Natural gas is the cornerstone of Duke Energy’s newly announced plan to retire its Asheville, NC, coal-fired power plant within five years and modernize its power generation and transmission system in western North Carolina and upstate South Carolina.

“With the availability and near-record low cost of natural gas, this comprehensive project will transform the energy system in the region to meet the growing needs of our customers and significantly reduce emissions and water use,” said Lloyd Yates, Duke’s president for the Carolinas region. “We’re eager to move ahead quickly on these projects and complete the key components of the plan by the end of 2019.”

The plan’s major components include retiring the 376 MW Asheville coal power plant, investing $750 million to build a 650 MW natural gas-fired power plant, and installing solar generation at the site. Charlotte, NC-based Duke said the combination of natural gas and solar will be one of the first of its kind.

Duke spokesman Dave Scanzoni told NGI there were no details available yet on how much natural gas the plant would use.

To support the new power plant, a natural gas pipeline extension will run through an existing PSNC Energy right-of-way area, which runs from Kings Mountain to Arden, NC, Duke said. The extension will connect to the larger intrastate Transcontinental Gas Pipeline (Transco).

Williams Partners’ Transco recently filed at the Federal Energy Regulatory Commission for its 1.7 Bcf/d Atlantic Sunrise expansion, which would deliver Marcellus Shale gas to Mid-Atlantic and southeastern markets (see Daily GPI, March 31).

Additionally, the Duke plan includes investing $320 million to build a transmission substation near Campobello, SC, and connect it to the Asheville plant with a new 40-mile, 230 kV transmission line. It also includes upgrading and rebuilding additional electrical infrastructure such as transmission lines and distribution substations.

Electricity demand in Duke Energy Progress’ Asheville service area has doubled over the last four decades, the company said. The region currently must import about 400 MW during peak demand periods to ensure system reliability. The region’s power demand is forecast to grow by about 15% over the next decade.

The Asheville coal plant is one of the company’s few “must run” power plants, meaning it must operate to maintain reliability, even when it’s not economical. This results in higher fuel costs that are passed on to North Carolina and South Carolina customers.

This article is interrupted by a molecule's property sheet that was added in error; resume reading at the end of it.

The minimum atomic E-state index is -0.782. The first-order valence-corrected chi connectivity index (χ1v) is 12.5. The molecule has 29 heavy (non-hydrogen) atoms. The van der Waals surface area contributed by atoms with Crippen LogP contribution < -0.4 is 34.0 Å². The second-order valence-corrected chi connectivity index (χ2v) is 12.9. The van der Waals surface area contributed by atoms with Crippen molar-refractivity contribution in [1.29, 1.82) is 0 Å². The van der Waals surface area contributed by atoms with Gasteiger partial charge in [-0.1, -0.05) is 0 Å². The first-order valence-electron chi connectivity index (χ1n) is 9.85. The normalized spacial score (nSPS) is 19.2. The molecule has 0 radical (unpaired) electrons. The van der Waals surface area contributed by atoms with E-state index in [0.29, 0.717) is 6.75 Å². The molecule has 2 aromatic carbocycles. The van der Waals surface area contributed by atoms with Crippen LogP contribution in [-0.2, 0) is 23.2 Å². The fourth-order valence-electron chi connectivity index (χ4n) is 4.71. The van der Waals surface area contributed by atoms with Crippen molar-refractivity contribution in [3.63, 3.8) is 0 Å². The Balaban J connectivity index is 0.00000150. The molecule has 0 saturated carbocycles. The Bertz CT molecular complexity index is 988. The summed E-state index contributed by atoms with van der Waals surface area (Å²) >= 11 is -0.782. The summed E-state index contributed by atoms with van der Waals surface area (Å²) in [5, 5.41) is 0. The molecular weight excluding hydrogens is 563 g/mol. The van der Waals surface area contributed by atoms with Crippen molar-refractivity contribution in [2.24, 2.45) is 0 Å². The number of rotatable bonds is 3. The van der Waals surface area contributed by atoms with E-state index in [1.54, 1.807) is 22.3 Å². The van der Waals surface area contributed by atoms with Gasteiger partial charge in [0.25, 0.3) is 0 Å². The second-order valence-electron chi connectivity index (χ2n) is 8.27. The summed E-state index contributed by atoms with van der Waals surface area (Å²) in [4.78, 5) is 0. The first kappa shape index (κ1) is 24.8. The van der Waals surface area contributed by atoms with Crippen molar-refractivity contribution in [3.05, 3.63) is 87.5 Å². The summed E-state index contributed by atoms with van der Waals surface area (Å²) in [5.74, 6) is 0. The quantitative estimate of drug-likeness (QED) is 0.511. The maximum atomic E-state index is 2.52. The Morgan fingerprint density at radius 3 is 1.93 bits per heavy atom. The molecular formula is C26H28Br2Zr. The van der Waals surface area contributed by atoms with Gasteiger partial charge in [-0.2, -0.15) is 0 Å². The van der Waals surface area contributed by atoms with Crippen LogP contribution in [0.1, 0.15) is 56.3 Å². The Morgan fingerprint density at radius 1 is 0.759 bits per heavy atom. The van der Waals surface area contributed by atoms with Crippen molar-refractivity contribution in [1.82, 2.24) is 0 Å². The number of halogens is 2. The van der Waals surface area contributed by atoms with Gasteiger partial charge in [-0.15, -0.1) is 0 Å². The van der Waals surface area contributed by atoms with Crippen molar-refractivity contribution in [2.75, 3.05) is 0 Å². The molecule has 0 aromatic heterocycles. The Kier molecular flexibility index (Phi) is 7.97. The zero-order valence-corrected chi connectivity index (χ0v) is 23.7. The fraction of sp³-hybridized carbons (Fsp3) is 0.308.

The new gas-fueled plant will be able to rapidly ramp up and down to meet voltage and power demand needs as they change throughout the day,” the company said. Its combined-cycle technology will capture and convert exhaust heat into additional electricity, and is considered one of the most efficient power plant designs available.

“At today’s natural gas prices, the gas plant would be about 35% less expensive to operate than the existing coal plant, saving customers money,” Duke said. “Even with its expected higher operating levels, the gas plant is estimated to have significantly lower environmental impacts than the coal plant.”

According to Duke, the plan will result in sulfur dioxide emissions reductions of 90-95%. Nitrogen oxide emissions will be cut by about 35% while mercury emissions will be completely eliminated. Withdrawals of water will be cut by 97%, and water discharges will decline by 50%, it said.

“Carbon dioxide emissions will be reduced by about 60%, on a per-megawatt hour basis, due to the efficiency of the new gas plant and the fact that natural gas burns more cleanly than coal,” Duke said. “The new gas plant also will help reduce carbon dioxide emissions across Duke Energy’s Carolinas power plant fleet.”

Closing the Asheville coal plant and building a gas plant will make it unnecessary to invest in 126 MW of oil-fired generation units, to meet peak demand, and other capital investments that were planned for 2019, the company said.

Across the Duke Energy generation fleet — regulated and nonregulated — 42% of generating capacity is coal, 27% is natural gas, 28% is nuclear,1% is hydropower and 2% is wind, the spokesman said.

“We’re aggressively moving away from coal to natural gas for cost reasons and also environmental reasons…We’ll probably look at the ability to build more gas in the future, and renewables, too. We’re going to have some utility-scale solar on this site as well. We don’t have the number of megawatts defined yet or the cost, but we’ll be working on that.”